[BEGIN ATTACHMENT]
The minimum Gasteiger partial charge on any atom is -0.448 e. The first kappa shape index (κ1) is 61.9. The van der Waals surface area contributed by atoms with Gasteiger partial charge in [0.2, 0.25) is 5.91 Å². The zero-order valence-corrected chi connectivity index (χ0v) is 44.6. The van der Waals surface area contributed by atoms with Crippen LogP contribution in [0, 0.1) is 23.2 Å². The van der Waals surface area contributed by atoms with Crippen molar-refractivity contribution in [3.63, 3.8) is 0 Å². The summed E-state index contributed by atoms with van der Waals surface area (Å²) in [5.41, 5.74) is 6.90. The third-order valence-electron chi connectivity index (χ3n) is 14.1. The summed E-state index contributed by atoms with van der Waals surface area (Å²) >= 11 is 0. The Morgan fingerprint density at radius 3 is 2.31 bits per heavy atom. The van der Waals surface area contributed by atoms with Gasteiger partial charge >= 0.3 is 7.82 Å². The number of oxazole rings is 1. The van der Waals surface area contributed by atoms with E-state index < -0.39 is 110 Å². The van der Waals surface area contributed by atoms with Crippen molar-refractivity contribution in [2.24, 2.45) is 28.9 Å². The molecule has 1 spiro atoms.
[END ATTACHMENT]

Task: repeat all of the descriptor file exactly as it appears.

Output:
The minimum Gasteiger partial charge on any atom is -0.448 e. The first kappa shape index (κ1) is 61.9. The van der Waals surface area contributed by atoms with Gasteiger partial charge in [0.2, 0.25) is 5.91 Å². The zero-order valence-corrected chi connectivity index (χ0v) is 44.6. The van der Waals surface area contributed by atoms with Crippen LogP contribution in [0, 0.1) is 23.2 Å². The van der Waals surface area contributed by atoms with Crippen molar-refractivity contribution in [3.63, 3.8) is 0 Å². The summed E-state index contributed by atoms with van der Waals surface area (Å²) in [5.41, 5.74) is 6.90. The third-order valence-electron chi connectivity index (χ3n) is 14.1. The summed E-state index contributed by atoms with van der Waals surface area (Å²) >= 11 is 0. The Morgan fingerprint density at radius 3 is 2.31 bits per heavy atom. The van der Waals surface area contributed by atoms with Gasteiger partial charge >= 0.3 is 7.82 Å². The number of oxazole rings is 1. The van der Waals surface area contributed by atoms with E-state index < -0.39 is 110 Å². The van der Waals surface area contributed by atoms with Crippen molar-refractivity contribution in [2.24, 2.45) is 28.9 Å². The molecule has 1 spiro atoms.